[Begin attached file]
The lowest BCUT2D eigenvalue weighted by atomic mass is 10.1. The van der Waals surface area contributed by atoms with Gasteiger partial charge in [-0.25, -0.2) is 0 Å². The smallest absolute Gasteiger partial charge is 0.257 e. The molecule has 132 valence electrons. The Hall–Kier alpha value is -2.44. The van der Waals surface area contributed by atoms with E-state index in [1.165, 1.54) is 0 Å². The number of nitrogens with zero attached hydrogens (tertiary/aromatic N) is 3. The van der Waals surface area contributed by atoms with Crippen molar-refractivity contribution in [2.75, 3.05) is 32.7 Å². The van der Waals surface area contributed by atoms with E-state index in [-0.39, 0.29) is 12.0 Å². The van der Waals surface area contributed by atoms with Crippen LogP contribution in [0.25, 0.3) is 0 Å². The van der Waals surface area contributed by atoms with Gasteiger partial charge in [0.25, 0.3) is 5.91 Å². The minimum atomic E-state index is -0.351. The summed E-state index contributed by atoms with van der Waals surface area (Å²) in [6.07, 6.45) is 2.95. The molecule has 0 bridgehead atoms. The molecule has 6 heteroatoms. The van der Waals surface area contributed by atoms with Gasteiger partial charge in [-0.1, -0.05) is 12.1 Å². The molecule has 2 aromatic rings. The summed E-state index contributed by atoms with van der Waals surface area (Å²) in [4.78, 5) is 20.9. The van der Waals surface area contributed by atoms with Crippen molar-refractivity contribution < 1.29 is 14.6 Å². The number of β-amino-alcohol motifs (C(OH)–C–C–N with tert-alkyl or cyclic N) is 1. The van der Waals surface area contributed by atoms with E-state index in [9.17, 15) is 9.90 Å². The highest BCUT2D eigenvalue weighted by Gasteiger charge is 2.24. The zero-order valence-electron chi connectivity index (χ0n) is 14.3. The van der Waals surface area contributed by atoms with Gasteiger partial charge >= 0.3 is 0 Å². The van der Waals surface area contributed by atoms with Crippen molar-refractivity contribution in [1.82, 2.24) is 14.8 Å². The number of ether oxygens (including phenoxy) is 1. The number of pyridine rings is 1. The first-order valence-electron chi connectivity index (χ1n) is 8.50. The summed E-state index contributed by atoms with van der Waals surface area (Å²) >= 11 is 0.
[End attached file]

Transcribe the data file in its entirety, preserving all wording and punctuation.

The lowest BCUT2D eigenvalue weighted by atomic mass is 10.1. The van der Waals surface area contributed by atoms with Gasteiger partial charge in [-0.25, -0.2) is 0 Å². The smallest absolute Gasteiger partial charge is 0.257 e. The molecule has 132 valence electrons. The Hall–Kier alpha value is -2.44. The van der Waals surface area contributed by atoms with E-state index in [1.165, 1.54) is 0 Å². The number of nitrogens with zero attached hydrogens (tertiary/aromatic N) is 3. The van der Waals surface area contributed by atoms with Crippen molar-refractivity contribution in [2.75, 3.05) is 32.7 Å². The van der Waals surface area contributed by atoms with E-state index in [-0.39, 0.29) is 12.0 Å². The van der Waals surface area contributed by atoms with Crippen LogP contribution in [0.25, 0.3) is 0 Å². The van der Waals surface area contributed by atoms with Gasteiger partial charge in [0.25, 0.3) is 5.91 Å². The minimum atomic E-state index is -0.351. The summed E-state index contributed by atoms with van der Waals surface area (Å²) in [6.07, 6.45) is 2.95. The molecule has 0 bridgehead atoms. The molecule has 6 heteroatoms. The van der Waals surface area contributed by atoms with Gasteiger partial charge in [-0.1, -0.05) is 12.1 Å². The molecule has 2 aromatic rings. The summed E-state index contributed by atoms with van der Waals surface area (Å²) in [4.78, 5) is 20.9. The van der Waals surface area contributed by atoms with Crippen molar-refractivity contribution < 1.29 is 14.6 Å². The number of β-amino-alcohol motifs (C(OH)–C–C–N with tert-alkyl or cyclic N) is 1. The van der Waals surface area contributed by atoms with E-state index in [9.17, 15) is 9.90 Å². The highest BCUT2D eigenvalue weighted by Gasteiger charge is 2.24. The zero-order valence-electron chi connectivity index (χ0n) is 14.3. The van der Waals surface area contributed by atoms with Gasteiger partial charge >= 0.3 is 0 Å². The van der Waals surface area contributed by atoms with Crippen molar-refractivity contribution in [1.82, 2.24) is 14.8 Å². The number of ether oxygens (including phenoxy) is 1. The number of pyridine rings is 1. The first-order valence-electron chi connectivity index (χ1n) is 8.50. The summed E-state index contributed by atoms with van der Waals surface area (Å²) >= 11 is 0.